People who have ‘emigrated’ to live in North Norfolk over the past thirty years or so have obviously made the decision for a variety of reasons – work, retirement, family connections, a better environment and such like.
Those from city or big town backgrounds will have forsaken the host of entertainment options which may well have been available to them on their doorsteps.
I got to thinking about this in terms of the revolution which has taken place in our towns and villages here to promote and provide cultural sustenance to their immediate communities.
In filmic terms there’s now a plentiful local choice available on a regular basis despite the absence of cinemas. A quick run-down of our paper flags up films being shown all over the place, principally in village halls. Clubs have been created, equipment acquired, amateur projectionists recruited and an enthusiastic clientele encouraged. In November, for example, there are screenings in North Creake, Wells, Great Massingham, Syderstone, Briston and Stanhoe plus, no doubt, quite a few more. Lots of us, particularly the retired, are not prepared to travel distances of an evening.
How much better to support clubs like these in a sociable atmosphere just ‘down the road’ where ticket prices will range between £3.50 and £5 and refreshment costs are reasonable.
It’s more than worth mentioning that none of this would have been possible without the support of Creative Arts East which has been a vital champion of such initiatives for many years.
The other great innovation, of course, has been the live screenings in town cinemas here of opera, ballet and theatre, mainly from major venues in London. So far as Fakenham is concerned, most of the selected performances have attracted good audiences. When a star such as Benedict Cumberbatch plays Hamlet, of course, it’s a sell-out. Do these treats mainly appeal to the more mature generation? I think the answer has to be ‘yes’ for the vast majority of operas and ballets but it’s been good to see some younger people attending theatre shows.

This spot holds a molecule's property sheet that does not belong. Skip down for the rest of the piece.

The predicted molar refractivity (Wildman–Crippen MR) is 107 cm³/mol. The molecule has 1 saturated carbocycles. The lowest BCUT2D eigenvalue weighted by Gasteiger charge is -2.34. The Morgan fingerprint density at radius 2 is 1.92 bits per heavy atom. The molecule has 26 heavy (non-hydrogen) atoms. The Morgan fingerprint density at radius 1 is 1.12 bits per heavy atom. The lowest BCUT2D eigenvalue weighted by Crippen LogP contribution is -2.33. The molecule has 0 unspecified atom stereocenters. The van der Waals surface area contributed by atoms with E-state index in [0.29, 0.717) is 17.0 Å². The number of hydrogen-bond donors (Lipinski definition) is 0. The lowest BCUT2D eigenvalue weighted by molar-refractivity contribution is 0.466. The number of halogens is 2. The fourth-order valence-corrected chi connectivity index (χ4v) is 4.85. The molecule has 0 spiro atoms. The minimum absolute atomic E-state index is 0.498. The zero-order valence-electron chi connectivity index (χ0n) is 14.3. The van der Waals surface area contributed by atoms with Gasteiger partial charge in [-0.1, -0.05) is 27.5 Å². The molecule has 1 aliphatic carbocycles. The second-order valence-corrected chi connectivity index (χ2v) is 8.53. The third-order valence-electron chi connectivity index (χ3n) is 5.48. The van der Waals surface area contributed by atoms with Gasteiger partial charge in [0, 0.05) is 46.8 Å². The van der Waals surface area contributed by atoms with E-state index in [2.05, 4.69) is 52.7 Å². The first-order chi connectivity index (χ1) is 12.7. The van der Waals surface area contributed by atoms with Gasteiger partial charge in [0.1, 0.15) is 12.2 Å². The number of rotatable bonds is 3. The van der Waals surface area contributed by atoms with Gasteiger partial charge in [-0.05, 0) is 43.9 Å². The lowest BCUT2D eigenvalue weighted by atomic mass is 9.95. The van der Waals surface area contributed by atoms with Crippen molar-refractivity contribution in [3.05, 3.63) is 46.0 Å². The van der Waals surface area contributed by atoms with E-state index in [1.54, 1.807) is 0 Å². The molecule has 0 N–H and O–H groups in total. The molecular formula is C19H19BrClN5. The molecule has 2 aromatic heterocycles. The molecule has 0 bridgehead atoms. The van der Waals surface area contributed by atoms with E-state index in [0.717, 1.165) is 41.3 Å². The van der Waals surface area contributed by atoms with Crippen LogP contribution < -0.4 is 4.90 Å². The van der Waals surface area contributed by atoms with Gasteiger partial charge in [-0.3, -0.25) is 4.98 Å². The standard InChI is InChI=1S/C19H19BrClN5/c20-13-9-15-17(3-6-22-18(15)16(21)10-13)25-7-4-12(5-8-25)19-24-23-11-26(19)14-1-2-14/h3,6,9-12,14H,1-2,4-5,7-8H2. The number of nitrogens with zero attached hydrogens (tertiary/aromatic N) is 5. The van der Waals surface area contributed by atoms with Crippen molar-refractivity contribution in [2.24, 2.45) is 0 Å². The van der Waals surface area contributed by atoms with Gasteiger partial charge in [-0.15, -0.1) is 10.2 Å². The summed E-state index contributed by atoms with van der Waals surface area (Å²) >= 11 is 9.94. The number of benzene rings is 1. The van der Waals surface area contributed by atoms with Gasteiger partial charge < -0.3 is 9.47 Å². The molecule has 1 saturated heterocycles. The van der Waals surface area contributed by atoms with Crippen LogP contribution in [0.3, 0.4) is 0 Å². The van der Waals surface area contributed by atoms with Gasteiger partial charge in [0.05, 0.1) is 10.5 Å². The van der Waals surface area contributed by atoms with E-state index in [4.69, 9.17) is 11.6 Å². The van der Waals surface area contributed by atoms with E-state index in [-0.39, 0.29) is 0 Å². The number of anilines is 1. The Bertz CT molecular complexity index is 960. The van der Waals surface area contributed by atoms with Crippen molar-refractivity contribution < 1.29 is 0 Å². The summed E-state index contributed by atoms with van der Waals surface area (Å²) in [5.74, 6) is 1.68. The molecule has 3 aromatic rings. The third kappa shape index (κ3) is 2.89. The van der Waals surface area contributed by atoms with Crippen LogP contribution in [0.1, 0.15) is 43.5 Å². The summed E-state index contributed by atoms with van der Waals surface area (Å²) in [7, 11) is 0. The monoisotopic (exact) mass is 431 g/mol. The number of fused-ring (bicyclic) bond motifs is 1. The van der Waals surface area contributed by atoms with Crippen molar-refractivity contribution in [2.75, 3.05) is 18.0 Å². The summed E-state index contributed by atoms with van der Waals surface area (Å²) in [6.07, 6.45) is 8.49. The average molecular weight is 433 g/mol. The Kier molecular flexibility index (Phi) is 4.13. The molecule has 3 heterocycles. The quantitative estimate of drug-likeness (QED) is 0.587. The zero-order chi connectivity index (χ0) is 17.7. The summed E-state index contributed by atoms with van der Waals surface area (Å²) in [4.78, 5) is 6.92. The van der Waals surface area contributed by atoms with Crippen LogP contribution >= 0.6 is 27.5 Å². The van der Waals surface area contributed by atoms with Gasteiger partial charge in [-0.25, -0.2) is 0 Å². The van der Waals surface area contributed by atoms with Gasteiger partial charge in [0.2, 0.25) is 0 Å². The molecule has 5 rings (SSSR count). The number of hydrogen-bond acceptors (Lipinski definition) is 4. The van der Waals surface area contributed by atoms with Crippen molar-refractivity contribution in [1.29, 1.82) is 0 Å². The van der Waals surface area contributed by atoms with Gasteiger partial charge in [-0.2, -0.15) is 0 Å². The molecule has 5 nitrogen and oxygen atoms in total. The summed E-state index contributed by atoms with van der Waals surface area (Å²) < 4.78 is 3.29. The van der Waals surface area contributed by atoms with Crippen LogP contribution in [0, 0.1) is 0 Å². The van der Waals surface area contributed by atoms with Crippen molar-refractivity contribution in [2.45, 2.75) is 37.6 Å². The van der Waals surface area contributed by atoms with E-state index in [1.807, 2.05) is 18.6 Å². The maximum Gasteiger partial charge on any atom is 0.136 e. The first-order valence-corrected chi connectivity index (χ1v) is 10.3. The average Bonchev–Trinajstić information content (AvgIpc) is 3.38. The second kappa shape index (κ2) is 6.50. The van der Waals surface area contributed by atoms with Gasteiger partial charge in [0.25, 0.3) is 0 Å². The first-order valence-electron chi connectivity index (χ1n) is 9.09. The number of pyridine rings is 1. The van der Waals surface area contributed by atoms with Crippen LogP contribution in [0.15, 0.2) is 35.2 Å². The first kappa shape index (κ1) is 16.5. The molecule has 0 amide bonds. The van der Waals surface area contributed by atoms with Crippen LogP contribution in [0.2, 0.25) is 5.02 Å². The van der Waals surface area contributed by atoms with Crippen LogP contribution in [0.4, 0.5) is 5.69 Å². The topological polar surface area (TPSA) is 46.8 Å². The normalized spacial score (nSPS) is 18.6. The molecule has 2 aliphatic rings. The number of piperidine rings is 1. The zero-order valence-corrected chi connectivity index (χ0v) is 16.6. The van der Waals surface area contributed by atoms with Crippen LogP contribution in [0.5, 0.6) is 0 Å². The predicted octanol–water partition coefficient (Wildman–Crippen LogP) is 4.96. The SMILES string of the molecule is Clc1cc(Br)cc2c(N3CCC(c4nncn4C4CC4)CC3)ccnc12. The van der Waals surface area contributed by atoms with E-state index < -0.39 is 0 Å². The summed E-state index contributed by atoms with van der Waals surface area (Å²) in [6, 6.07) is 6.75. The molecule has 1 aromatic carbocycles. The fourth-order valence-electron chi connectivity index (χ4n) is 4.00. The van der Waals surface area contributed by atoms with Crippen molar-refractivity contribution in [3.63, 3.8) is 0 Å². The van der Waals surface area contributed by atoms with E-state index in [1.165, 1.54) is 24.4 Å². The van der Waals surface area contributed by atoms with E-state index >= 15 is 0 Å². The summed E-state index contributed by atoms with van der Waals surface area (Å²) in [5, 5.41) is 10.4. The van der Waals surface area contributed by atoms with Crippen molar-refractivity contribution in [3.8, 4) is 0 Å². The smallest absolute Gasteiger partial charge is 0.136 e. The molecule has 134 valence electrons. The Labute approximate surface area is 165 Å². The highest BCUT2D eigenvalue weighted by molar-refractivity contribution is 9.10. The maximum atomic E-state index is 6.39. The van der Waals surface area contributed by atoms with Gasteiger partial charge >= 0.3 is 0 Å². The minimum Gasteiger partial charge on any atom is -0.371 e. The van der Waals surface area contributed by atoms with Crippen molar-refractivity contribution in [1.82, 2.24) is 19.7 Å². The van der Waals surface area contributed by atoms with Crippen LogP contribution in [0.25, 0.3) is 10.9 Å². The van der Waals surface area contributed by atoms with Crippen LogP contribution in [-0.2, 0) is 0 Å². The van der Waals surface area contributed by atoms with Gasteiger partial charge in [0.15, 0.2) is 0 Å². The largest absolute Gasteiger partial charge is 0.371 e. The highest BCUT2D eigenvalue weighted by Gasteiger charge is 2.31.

The cost is not unreasonable at £11.50 if you consider what might be the deal at the Royal Opera House or the National Theatre. Members of Fakenham Film Society are entitled to a £1 reduction. Mention of which reminds me that the society is showing the classic A Man for All Seasons this Thursday at 7.30pm, £5 members, £7.50 non-members.
May I recommend the Makers Market which has taken over from the former craft market in the parish church and has now been on the go since March. Run by Debbie and Keith Osborn it takes place on the fourth Saturday of each month to coincide with the Farmers’ Market in the town square. In the run-up to Christmas it’s likely to be a particularly popular port of call.
There’s something a bit special about handmade arts and crafts and here you have some exquisite creations – jewellery, furniture, knitted scarves, crocheted animals, mosaics, cards, pottery and so much more.
It’s free, there are refreshments and live music –recently a fine young guitarist from Norwich – and the market supports Fakenham Barnardo’s Helpers Group as its charity. Open from 10am to 2pm the next market is on Saturday, November 28, to be followed by a pre-Christmas special on Saturday December 10.